Thursday, September 29, 2011
Top 10 Highlights of the 2011 Pirates Season
I wondered what was enough for fans? How much progress would be enough for your average black and gold bleeding Pittsburgher? Did they have to make the playoffs? Post a winning record? Or just make significant improvement over past season?
At the start of the season, I went on record with a prediction of 66 wins. I'm happy to say that they exceeded my expectations. What I really didn't see coming were the high highs and awful lows. Unlike previous seasons, this team was anything but boring. I could have lived without the entire month of August, when they dropped 22 games in a single month, but, as I said, at least this year, they kept my attention from wire to wire.
I've come up with the Top 10 most memorable moments of this Pirates season and I don't think I could even name 10 moments for the entirety of the Jim Tracy and John Russell eras combined. [Well, maybe I could in a John McEnroe 'you cannot be serious!?' way.] Onward.
10. Tigers Series. It was early in the season, but this was my first inkling that I might have some fun with this team. Kevin Correia was in his early season form (which is to say still really good) and Max Scherzer (2.98 ERA) was on the hill for the Tigers. PNC Park was nearly full. Down by two-runs, the Pirates touched him up in the 6th inning and then got to the bullpen in the 7th. It was the first time in about four years that I thought baseball might be fun again.
9. Tony Watson's first appearance. I have a soft spot for this kid. The Pirates and the Diamondbacks were tied up at 1-1. Sadly, Jose Veras was having one of those wild nights to which he is prone (walk, single, hit batsman). Clint Hurdle took a flyer on Watson. In his first major league appearance, Watson entered a tied game, with just one out and two inherited runners. What the hell. You only live once, kid. All he did was strike out the next two batters. I dunno about you, but I think Watson's got a very bright future.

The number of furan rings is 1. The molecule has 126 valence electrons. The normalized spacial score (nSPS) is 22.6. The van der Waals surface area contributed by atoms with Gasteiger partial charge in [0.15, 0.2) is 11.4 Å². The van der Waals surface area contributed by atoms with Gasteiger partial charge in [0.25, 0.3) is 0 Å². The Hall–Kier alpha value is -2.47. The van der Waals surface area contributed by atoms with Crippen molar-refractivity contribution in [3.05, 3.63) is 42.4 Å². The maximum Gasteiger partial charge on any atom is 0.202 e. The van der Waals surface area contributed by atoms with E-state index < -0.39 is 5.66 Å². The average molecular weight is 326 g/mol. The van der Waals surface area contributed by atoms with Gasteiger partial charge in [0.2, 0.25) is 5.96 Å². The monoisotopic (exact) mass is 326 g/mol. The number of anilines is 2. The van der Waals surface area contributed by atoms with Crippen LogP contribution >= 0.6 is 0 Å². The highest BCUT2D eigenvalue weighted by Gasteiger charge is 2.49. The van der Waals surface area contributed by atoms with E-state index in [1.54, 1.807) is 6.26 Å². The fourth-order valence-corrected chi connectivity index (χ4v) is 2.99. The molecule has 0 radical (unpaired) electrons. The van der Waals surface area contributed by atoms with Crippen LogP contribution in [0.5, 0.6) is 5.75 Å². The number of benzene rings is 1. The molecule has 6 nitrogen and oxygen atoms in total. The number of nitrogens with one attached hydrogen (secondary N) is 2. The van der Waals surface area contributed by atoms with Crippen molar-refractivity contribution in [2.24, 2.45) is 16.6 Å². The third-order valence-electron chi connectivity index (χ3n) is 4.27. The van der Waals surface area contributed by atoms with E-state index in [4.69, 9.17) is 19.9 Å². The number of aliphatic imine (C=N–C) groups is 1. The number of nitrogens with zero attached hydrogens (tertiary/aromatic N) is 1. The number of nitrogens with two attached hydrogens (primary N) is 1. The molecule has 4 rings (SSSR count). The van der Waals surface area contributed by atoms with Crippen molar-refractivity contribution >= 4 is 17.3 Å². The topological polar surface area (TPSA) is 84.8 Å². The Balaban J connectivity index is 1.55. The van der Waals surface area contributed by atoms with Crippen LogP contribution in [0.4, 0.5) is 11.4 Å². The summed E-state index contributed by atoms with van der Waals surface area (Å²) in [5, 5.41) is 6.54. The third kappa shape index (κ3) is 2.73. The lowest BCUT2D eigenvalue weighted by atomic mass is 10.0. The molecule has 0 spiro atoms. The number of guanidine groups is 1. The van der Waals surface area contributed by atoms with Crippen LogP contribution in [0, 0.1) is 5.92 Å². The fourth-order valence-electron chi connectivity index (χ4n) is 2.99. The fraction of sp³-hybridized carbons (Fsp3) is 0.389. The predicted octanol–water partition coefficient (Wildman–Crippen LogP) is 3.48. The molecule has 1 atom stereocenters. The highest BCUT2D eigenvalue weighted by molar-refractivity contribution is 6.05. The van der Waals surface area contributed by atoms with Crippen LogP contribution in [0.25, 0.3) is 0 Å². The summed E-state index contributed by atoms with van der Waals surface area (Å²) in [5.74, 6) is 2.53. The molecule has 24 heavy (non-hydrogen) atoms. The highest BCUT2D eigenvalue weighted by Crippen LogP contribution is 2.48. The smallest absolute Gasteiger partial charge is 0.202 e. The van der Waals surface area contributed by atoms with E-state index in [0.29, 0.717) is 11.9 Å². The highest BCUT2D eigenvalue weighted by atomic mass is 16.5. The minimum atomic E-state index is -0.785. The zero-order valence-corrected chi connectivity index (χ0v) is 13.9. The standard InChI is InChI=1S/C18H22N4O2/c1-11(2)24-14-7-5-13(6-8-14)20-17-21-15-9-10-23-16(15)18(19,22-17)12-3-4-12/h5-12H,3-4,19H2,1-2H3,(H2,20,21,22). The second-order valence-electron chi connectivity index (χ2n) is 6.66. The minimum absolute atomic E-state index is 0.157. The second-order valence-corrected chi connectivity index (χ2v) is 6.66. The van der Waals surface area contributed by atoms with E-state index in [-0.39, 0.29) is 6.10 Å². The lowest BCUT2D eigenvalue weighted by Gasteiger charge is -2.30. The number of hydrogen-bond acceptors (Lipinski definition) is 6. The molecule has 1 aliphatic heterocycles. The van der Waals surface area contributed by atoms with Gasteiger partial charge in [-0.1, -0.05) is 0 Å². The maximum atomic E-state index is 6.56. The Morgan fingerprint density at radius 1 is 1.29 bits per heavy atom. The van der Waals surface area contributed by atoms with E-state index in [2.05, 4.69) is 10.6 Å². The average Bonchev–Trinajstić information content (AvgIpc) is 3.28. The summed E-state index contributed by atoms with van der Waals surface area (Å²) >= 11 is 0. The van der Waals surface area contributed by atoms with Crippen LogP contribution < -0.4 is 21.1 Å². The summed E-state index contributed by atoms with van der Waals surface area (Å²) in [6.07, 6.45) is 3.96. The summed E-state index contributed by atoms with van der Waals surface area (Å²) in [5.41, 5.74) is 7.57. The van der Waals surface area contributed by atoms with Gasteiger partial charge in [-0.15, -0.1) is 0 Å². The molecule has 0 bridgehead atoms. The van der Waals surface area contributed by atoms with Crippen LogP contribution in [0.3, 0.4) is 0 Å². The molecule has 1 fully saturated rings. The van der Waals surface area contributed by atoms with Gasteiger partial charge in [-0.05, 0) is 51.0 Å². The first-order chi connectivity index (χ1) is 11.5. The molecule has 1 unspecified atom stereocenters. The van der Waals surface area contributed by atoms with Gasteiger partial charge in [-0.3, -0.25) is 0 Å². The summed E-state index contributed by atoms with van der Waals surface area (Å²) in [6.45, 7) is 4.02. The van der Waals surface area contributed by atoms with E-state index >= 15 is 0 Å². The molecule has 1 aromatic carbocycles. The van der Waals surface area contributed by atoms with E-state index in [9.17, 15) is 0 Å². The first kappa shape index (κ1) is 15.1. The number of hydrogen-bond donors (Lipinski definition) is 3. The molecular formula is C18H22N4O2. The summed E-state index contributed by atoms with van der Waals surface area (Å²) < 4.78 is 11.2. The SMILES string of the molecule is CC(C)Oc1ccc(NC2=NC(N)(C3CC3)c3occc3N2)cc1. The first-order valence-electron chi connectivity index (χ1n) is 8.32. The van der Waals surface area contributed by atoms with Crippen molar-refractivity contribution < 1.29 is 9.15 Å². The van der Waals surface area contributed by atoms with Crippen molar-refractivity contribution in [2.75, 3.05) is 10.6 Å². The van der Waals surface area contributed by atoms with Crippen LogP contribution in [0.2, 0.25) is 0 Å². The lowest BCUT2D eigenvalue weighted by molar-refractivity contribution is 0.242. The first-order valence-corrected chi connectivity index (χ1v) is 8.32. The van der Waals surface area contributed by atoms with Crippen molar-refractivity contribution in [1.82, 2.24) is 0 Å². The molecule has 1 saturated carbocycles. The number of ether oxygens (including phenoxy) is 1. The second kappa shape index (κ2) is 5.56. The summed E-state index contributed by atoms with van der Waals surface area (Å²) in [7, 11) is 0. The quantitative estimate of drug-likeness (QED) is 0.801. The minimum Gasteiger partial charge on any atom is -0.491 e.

8. Alex Presley homers in Toronto. With injuries all over the place, the Pirates brought Alex Presley up from the minors for a three game set in Toronto. In his second at-bat ever, Presley sent a rocket over the right field fence. I don't think it's any accident that the wheels started to come off for the Pirates when they lost Presley to injury.
7. Beating the Brewers. Yeah, I'd like to beat the Brewers more, but still ... at least the Pirates got off the schneid. Picture it: PNC Park, the second game of a twi-night double header. The Pirates haven't beaten the Brewers since the Clinton Administration. (Okay, it was more recent than that, but it felt that long.) They already lost the first game, but in the second game, Brad Lincoln gave them six solid innings and, finally, after he exited, the long dormant offense woke up and chased Zack Greinke in the 7th, putting up seven runs. It was a thing of beauty. And way, way overdue.
the St. Louis Cards, lead by the wholly irksome Tony LaRussa. Albert Pujols owns the Pirates like they are his prison bitch and he has more home runs in PNC Park than any other human being, living or dead. When the Cards come to town, it's usually a nightmare for Pirates fans. But this year, amid that execrable August, there was one single bright spot -- Garrett Jones' 11th inning, walk-off dinger versus the redbirds on August 15th. LaRussa looked like he had been constipated for a solid month when that ball sailed over the Clemente Wall. Few things make me happier than a disappointed LaRussa.